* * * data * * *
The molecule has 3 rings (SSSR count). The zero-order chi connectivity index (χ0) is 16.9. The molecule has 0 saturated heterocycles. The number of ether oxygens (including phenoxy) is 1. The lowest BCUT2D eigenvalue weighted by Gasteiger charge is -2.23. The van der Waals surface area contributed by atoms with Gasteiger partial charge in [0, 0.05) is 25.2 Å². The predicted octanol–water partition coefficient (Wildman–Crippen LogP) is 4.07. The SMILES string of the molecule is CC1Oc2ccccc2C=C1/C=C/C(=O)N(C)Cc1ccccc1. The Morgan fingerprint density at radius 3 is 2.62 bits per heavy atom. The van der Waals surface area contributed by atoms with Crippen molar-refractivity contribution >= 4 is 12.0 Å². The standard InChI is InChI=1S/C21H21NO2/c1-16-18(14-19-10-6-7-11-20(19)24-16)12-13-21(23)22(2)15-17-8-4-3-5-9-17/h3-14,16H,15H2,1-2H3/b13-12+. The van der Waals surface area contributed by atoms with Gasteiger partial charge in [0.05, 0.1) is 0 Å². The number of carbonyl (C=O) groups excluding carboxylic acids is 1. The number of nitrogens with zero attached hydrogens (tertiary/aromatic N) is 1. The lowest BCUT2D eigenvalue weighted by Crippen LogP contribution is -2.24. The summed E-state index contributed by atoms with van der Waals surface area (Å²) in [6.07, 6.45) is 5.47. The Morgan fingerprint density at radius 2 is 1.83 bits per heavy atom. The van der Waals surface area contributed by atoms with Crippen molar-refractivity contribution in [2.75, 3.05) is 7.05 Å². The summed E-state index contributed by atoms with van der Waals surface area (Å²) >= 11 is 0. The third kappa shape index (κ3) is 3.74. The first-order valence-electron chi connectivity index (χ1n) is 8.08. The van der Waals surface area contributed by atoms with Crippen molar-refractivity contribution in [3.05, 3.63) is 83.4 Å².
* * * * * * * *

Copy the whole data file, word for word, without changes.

The molecule has 3 rings (SSSR count). The zero-order chi connectivity index (χ0) is 16.9. The molecule has 0 saturated heterocycles. The number of ether oxygens (including phenoxy) is 1. The lowest BCUT2D eigenvalue weighted by Gasteiger charge is -2.23. The van der Waals surface area contributed by atoms with Gasteiger partial charge in [0, 0.05) is 25.2 Å². The predicted octanol–water partition coefficient (Wildman–Crippen LogP) is 4.07. The SMILES string of the molecule is CC1Oc2ccccc2C=C1/C=C/C(=O)N(C)Cc1ccccc1. The Morgan fingerprint density at radius 3 is 2.62 bits per heavy atom. The van der Waals surface area contributed by atoms with Crippen molar-refractivity contribution >= 4 is 12.0 Å². The standard InChI is InChI=1S/C21H21NO2/c1-16-18(14-19-10-6-7-11-20(19)24-16)12-13-21(23)22(2)15-17-8-4-3-5-9-17/h3-14,16H,15H2,1-2H3/b13-12+. The van der Waals surface area contributed by atoms with Gasteiger partial charge in [0.05, 0.1) is 0 Å². The number of carbonyl (C=O) groups excluding carboxylic acids is 1. The number of nitrogens with zero attached hydrogens (tertiary/aromatic N) is 1. The lowest BCUT2D eigenvalue weighted by Crippen LogP contribution is -2.24. The summed E-state index contributed by atoms with van der Waals surface area (Å²) in [6.07, 6.45) is 5.47. The Morgan fingerprint density at radius 2 is 1.83 bits per heavy atom. The van der Waals surface area contributed by atoms with Crippen molar-refractivity contribution in [2.75, 3.05) is 7.05 Å². The summed E-state index contributed by atoms with van der Waals surface area (Å²) >= 11 is 0. The third kappa shape index (κ3) is 3.74. The first-order valence-electron chi connectivity index (χ1n) is 8.08. The van der Waals surface area contributed by atoms with Crippen molar-refractivity contribution in [3.05, 3.63) is 83.4 Å².